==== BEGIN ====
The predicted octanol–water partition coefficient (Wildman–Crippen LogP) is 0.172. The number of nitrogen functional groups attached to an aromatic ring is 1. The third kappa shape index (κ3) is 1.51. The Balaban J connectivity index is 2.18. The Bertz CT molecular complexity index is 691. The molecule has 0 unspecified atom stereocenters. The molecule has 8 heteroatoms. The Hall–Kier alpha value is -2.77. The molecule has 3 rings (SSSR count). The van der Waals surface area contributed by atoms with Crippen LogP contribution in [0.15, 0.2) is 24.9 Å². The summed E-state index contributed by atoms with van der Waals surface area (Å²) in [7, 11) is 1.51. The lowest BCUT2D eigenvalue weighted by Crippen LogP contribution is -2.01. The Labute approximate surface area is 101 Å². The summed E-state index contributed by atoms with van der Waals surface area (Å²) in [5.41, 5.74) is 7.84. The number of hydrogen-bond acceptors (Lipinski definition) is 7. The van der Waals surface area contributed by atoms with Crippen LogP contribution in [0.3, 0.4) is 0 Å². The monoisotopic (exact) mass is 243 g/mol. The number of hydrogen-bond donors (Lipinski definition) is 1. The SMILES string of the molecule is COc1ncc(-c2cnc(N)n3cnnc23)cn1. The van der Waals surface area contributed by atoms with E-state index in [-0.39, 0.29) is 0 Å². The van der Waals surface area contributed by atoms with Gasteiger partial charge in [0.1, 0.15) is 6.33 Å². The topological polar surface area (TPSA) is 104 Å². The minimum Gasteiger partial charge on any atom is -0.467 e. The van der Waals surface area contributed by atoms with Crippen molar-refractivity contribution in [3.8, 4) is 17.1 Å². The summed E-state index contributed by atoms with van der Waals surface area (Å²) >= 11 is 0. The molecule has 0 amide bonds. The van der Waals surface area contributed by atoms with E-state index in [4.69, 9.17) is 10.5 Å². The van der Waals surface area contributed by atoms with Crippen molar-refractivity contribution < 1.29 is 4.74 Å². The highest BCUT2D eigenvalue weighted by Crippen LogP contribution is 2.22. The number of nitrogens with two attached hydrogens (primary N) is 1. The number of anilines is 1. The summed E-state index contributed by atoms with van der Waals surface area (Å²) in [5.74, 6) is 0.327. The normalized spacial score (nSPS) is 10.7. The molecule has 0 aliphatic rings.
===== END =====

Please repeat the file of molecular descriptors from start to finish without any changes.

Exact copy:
The predicted octanol–water partition coefficient (Wildman–Crippen LogP) is 0.172. The number of nitrogen functional groups attached to an aromatic ring is 1. The third kappa shape index (κ3) is 1.51. The Balaban J connectivity index is 2.18. The Bertz CT molecular complexity index is 691. The molecule has 0 unspecified atom stereocenters. The molecule has 8 heteroatoms. The Hall–Kier alpha value is -2.77. The molecule has 3 rings (SSSR count). The van der Waals surface area contributed by atoms with Crippen LogP contribution in [0.15, 0.2) is 24.9 Å². The summed E-state index contributed by atoms with van der Waals surface area (Å²) in [7, 11) is 1.51. The lowest BCUT2D eigenvalue weighted by Crippen LogP contribution is -2.01. The Labute approximate surface area is 101 Å². The summed E-state index contributed by atoms with van der Waals surface area (Å²) in [5.41, 5.74) is 7.84. The number of hydrogen-bond acceptors (Lipinski definition) is 7. The van der Waals surface area contributed by atoms with Crippen LogP contribution in [0.3, 0.4) is 0 Å². The monoisotopic (exact) mass is 243 g/mol. The number of hydrogen-bond donors (Lipinski definition) is 1. The SMILES string of the molecule is COc1ncc(-c2cnc(N)n3cnnc23)cn1. The van der Waals surface area contributed by atoms with E-state index in [-0.39, 0.29) is 0 Å². The van der Waals surface area contributed by atoms with Gasteiger partial charge in [0.1, 0.15) is 6.33 Å². The topological polar surface area (TPSA) is 104 Å². The minimum Gasteiger partial charge on any atom is -0.467 e. The van der Waals surface area contributed by atoms with Crippen molar-refractivity contribution in [3.8, 4) is 17.1 Å². The summed E-state index contributed by atoms with van der Waals surface area (Å²) >= 11 is 0. The molecule has 0 amide bonds. The van der Waals surface area contributed by atoms with E-state index in [4.69, 9.17) is 10.5 Å². The van der Waals surface area contributed by atoms with Crippen molar-refractivity contribution < 1.29 is 4.74 Å². The highest BCUT2D eigenvalue weighted by Crippen LogP contribution is 2.22. The number of nitrogens with two attached hydrogens (primary N) is 1. The number of anilines is 1. The summed E-state index contributed by atoms with van der Waals surface area (Å²) in [5.74, 6) is 0.327. The normalized spacial score (nSPS) is 10.7. The molecule has 0 aliphatic rings.